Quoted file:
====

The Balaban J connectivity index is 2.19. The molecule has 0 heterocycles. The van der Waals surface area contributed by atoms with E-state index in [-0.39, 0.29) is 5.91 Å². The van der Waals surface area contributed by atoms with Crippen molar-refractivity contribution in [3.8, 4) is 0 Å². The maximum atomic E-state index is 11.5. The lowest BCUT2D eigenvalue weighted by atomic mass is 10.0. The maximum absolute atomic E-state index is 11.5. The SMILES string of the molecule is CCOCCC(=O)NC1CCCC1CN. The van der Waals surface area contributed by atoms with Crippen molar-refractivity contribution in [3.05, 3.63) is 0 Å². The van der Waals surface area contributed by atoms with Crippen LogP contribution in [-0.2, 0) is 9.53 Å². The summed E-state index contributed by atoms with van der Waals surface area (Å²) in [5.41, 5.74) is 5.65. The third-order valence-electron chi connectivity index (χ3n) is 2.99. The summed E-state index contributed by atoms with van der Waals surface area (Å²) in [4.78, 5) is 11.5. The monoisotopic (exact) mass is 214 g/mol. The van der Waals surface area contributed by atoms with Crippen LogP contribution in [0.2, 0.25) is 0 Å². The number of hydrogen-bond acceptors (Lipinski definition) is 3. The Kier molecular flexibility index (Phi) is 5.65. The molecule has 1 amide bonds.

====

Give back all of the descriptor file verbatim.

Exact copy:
The Balaban J connectivity index is 2.19. The molecule has 0 heterocycles. The van der Waals surface area contributed by atoms with E-state index in [-0.39, 0.29) is 5.91 Å². The van der Waals surface area contributed by atoms with Crippen molar-refractivity contribution in [3.8, 4) is 0 Å². The maximum atomic E-state index is 11.5. The lowest BCUT2D eigenvalue weighted by atomic mass is 10.0. The maximum absolute atomic E-state index is 11.5. The SMILES string of the molecule is CCOCCC(=O)NC1CCCC1CN. The van der Waals surface area contributed by atoms with Crippen molar-refractivity contribution in [3.05, 3.63) is 0 Å². The van der Waals surface area contributed by atoms with Crippen LogP contribution in [-0.2, 0) is 9.53 Å². The summed E-state index contributed by atoms with van der Waals surface area (Å²) in [5.41, 5.74) is 5.65. The third-order valence-electron chi connectivity index (χ3n) is 2.99. The summed E-state index contributed by atoms with van der Waals surface area (Å²) in [4.78, 5) is 11.5. The monoisotopic (exact) mass is 214 g/mol. The van der Waals surface area contributed by atoms with Crippen LogP contribution in [0.2, 0.25) is 0 Å². The number of hydrogen-bond acceptors (Lipinski definition) is 3. The Kier molecular flexibility index (Phi) is 5.65. The molecule has 1 amide bonds.